Four days before Byron Maxwell played in the latest Super Bowl, he did not hide what he thought awaited him after that game. He quipped that he would be the "prettiest girl at the dance" once free agency started, when Maxwell would no longer be the supporting actor and could instead become the headliner.

During Super Bowl week, Maxwell's name never neared the debate about who was the best cornerback in the NFL - the Seahawks' Richard Sherman or Darrelle Revis, formerly of the Patriots. When that debate takes place at the end of this season, Maxwell expects another contestant.

"I can definitely be in that mix," Maxwell said. "You'll see."

Maxwell's confidence could come off as baseless bravado, but the Eagles think he could become - and are paying him to be - a top cornerback. Chip Kelly made Maxwell the Eagles' top priority and the fifth-highest-paid cornerback in the NFL with a six-year, $63-million contract in March, proving Maxwell's pre-Super Bowl prediction. It is hefty compensation for a 27-year-old who started only 17 career regular-season games and was always the least-heralded player in his own secondary.

The Eagles targeted Maxwell to help fix a beleaguered secondary. Their interest was piqued by Maxwell's 6-foot-1, 207-pound frame with 331/2-inch arms, and a skill set that allows him to thrive in the press coverage that their defense requires.

"I wouldn't call [the contract] a burden," Maxwell said. "It's a responsibility. Because I'm the guy. So a lot of times, I'm automatically thrust into a leadership role just because of the position I'm in. It's a responsibility I have. I'm aware. I've just got to make sure I'm giving them Byron Maxwell and I'm not trying to be somebody else."

Philadelphia fans don't want that "somebody else" to be Cary Williams, the Eagles' former top cornerback who replaced Maxwell in Seattle. They'd be pleased if the "somebody else" was Sherman, Maxwell's former roommate and advocate when Maxwell emerged from a little-known substitute in 2013 to a starter on a Super Bowl-winning defense.

Sherman, writing for The MMQB in January 2014, said Maxwell was so stiff as a rookie that he could not touch his toes while standing. After dedicating himself to yoga, Maxwell improved his flexibility, going so far as practicing his yoga poses in the hotel room on the night before games.

It helped Maxwell enter the lineup in 2013, and is also important for his versatility. Maxwell is capable of playing both outside and slot cornerback, which he did in the Seahawks' win over the Eagles last season. Eagles receiver Jordan Matthews said Maxwell was the best cornerback he faced all year. Seeing Maxwell on the field that day resonated with Kelly when preparing for free agency.

"When you see him in person, not evaluating him on film, but it's just how big and tall and long he is, and what a disruptive force he was, especially when he was playing those guys in press man," Kelly said.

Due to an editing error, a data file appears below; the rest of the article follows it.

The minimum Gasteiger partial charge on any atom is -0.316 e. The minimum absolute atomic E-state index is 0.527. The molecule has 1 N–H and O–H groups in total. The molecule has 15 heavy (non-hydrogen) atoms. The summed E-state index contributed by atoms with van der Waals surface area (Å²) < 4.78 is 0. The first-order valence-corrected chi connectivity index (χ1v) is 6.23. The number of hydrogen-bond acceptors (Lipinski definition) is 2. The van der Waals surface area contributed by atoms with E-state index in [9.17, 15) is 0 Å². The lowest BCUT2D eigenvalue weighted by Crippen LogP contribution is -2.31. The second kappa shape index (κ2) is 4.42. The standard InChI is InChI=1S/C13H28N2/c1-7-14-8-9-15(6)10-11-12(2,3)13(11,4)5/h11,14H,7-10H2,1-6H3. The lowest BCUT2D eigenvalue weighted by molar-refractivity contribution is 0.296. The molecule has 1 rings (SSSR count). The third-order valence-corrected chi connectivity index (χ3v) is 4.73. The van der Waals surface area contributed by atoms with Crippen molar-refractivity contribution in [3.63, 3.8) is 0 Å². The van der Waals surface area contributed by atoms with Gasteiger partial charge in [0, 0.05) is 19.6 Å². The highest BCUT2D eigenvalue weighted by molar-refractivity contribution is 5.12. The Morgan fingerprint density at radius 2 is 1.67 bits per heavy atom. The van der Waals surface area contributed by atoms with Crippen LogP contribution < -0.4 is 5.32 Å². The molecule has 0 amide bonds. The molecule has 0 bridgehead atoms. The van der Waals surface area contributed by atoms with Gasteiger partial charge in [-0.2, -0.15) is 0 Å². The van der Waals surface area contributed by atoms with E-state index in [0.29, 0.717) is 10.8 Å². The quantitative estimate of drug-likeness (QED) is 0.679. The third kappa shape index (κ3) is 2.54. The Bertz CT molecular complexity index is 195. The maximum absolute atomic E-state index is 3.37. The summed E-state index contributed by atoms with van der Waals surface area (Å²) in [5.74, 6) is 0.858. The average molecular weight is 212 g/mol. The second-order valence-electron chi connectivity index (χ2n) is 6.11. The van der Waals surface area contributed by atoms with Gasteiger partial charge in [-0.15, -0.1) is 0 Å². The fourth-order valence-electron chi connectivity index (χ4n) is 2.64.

The Eagles didn't expect a finished product when they pursued Maxwell. A light resume relative to other big-money free agents means there is still untapped potential. Defensive backs coach Cory Undlin, who coached two Pro Bowl cornerbacks in Denver, told Maxwell that he's going to "milk every ounce of ball I got out of you."

"Does he, in my mind, got all the technique down to play with great technique all the time? No," Undlin said. "So he's growing just like everybody else is."

Maxwell arrived a willing learner. Undlin found that Maxwell carried no pretense from starting in the past two Super Bowls, and Maxwell utilizes the "growth mind-set" that's become a buzz term around the NovaCare Complex this offseason.

Maxwell admitted that his "technique could always get better," but at this stage of his development, the details are what will help separate him. He noted film study as an area where he can make those strides, and Kelly witnessed Maxwell studying film during early spring mornings.

Maxwell was the Eagles' highest-rated defensive back on the free-agent market, according to Kelly. He turned into the team's top offseason priority, and part of the motivation for some of the team's other high-profile moves was opening space they could allocate to Maxwell.

Maxwell did not play coy about the draw of Philadelphia – "To be honest, Philadelphia paid me the most money," he said – and he laughed when admitting he "should have gotten a little bit more money." Maxwell came from a team and a secondary with an identifiable swagger. So when he told The MMQB that he believes the Eagles will play in the Super Bowl this year, it was a pledge of confidence more than foresight.

"It's better than saying, 'I guarantee we're not going to be in the Super Bowl'," Kelly said. "That would be a real good quote, right?"

But it's understandable coming from a player who thinks he should be in the category of Sherman and Revis, and who signed a deal worth $63 million after starting parts of only two seasons, then says he thought he should have been paid more.

"I've learned since I've been here that your actions and what you do is a direct reflection of your thoughts," Undlin said. "And Byron, I would say, he's very confident in the way he plays."

The Eagles made sure Maxwell was paid like one of the best cornerbacks in the NFL. Now they need him to play like one.